Strasburg Model Railroad Club displays all scales.

"Scale" is the relationship between the size of a model train and the real-life train it models.

Model trains come in a variety of sizes, or scales, from the very small model train to the larger garden railway variety. Though their sizes were originally described as their “gauge,” scale is now the accepted term. Choosing a favororite model train scale is really a matter of personal preference, experience, and budget. There are numerous variations of model train scales, but there are five that are the most common, making them the easiest to find. The simplest definition of a model train scale is the relevance of the reduced size to the original train being replicated.

Most Common model train scales: G - O - S - HO - N - Z

The most common model train scale is HO. HO model trains have an approximate ratio to the original train of 1:87. Variations of the HO model train scale include narrower versions of the same scale, which means the trains are the same scale, but with less space between the tracks’ rails. The HO model train scale is probably the easiest to find and the easiest to accessorize because many hobbyists use it. It is not so small that creating layouts is complicated, but it is large enough that it shows well.

The N model train scale is probably the second most popular size. N scale model trains are approximately 1:160. The N stands for nine, which is the distance in millimeters between the inside rails of the tracks used in this scale. They are smaller than the more popular HO scale, making them slightly more difficult to accessorize to scale, but the advantage to the N scale is using less space to create a complete layout.

Other common model train scales include O (1:48), S (1:64), G (1:24), and Z (1:220). G scale model trains are commonly seen in larger garden railway designs. Z scale model trains are very small, and while a complete layout could be easily achieved in confined spaces, people with large hands, poor eyesight, and physical challenges, such as arthritis, find it most difficult to work with this scale.

Since its introduction in the 30's, 1:64 or 3/16" to the foot scale model railroading has intrigued modelers of all ages. A big boost to the scale came in 1946 when A.C. Gilbert Co. marketed S Scale trains that operated on 2-rail track. This introduced millions of children and parents to the advantages of "S" over the diminutive HO or O-27, operating on three rail track with its un-prototypical stubby appearance.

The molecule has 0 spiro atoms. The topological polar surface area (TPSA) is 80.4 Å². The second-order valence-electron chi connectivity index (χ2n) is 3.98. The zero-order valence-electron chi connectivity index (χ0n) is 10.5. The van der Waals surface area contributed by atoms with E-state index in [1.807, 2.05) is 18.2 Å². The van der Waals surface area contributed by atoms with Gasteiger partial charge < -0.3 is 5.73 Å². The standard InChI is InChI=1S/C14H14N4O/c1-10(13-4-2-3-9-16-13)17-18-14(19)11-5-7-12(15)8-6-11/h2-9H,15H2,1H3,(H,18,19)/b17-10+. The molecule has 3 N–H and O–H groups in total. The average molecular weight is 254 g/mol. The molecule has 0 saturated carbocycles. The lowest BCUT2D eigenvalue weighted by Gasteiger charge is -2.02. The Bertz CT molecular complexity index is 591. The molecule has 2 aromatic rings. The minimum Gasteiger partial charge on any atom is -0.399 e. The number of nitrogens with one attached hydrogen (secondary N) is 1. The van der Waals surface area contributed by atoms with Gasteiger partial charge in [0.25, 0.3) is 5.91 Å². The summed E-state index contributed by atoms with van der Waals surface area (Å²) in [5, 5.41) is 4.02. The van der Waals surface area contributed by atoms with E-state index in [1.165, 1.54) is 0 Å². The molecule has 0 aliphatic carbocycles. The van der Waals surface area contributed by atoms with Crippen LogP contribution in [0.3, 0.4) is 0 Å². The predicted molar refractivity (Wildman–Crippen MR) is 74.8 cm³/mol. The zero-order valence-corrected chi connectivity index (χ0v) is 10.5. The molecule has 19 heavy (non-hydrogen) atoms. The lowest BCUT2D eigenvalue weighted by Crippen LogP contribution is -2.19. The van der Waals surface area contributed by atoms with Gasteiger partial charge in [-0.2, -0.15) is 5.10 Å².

Though there are other model train scales, these are the six most common scales used. Depending on the manufacturer, the actual ratio of replication may vary slightly. However, accessories and track will remain relatively standard to each scale.

The size of engines depends on the scale and can vary from 28 inches tall for the largest ridable live steam scales such as 1:8, down to matchbox size for the smallest in Z-scale (1:220). A typical HO (1:87) engine is 2 inches tall, and 4 to 12 inhes long. The most popular scales are: G scale, Gauge 1, O scale, H0 scale, TT scale, and N scale (1:160).There is growing interest in Z scale. H0 is the most popular. Popular narrow-gauge scales include HOn3 Scale and Nn3, which are the same as HO and N except with a narrower spacing between the tracks.

The largest common scale is 1:8, with 1:4 sometimes used for park rides. G scale (Garden, 1:24 scale) is most popular for backyard modelling. It is easier to fit a G scale model into a garden and keep scenery proportional to the trains. [Gauge 1] and Gauge 3 are also popular for gardens. 0, H0 scale, and N scale are more often used indoors. Lionel trains in 0 scale (1:48 scale) are popular toys.

The words scale and gauge seem at first interchangeable but their meanings are different. Scale is the model's measurement as a proportion to the original, while gauge is the measurement between the rails.

At first, model railways were not to scale. Manufacturers and hobbyists soon arrived at de facto standards for interchangeability, such as gauge, but trains were only a rough approximation to the real thing. Official scales for the gauges were drawn up but not at first rigidly followed and not necessarily correctly proportioned for the gauge chosen. O (zero) gauge trains, for instance, operate on track too widely spaced in the United States as the scale is accepted as 1:48 whereas in Britain 0 gauge uses a ratio of 43.5:1 or 7 mm/1 foot and the gauge is near to correct. British 00 standards operate on track significantly too narrow. The 4 mm/1 foot scale on a 16.5mm gauge corresponds to a track gauge of 4ft 1 1/2in, 7 inches undersized). 16.5 mm gauge corresponds to 4ft 8.5 standard gauge in H0 (half zero) 3.5 mm/1 foot or 1:87. Most commercial scales have standards that include wheel flanges that are too deep, wheel treads that are too wide, and rail tracks that are too large.

Later, modellers became dissatisfied with inaccuracies and developed standards in which everything is correctly scaled. These are used by modellers but have not spread to mass-production because the inaccuracies and overscale properties of the commercial scales ensure reliable operation and allow for shortcuts necessary for cost control. The finescale standards include the UK's P4, and the even finer S4, which uses track dimensions scaled from the prototype. This 4 mm:1ft modelling uses wheels 2mm or less wide running on track with a gauge of 18.83 mm. Check-rail and wing-rail clearances are similarly accurate.

A compromise of P4 and 00 is 'EM' which uses a gauge of 18.2mm with more generous tolerances than P4 for check clearances. It gives a better appearance than 00 though pointwork is not as close to reality as P4. It suits many where time and improved appearance are important.

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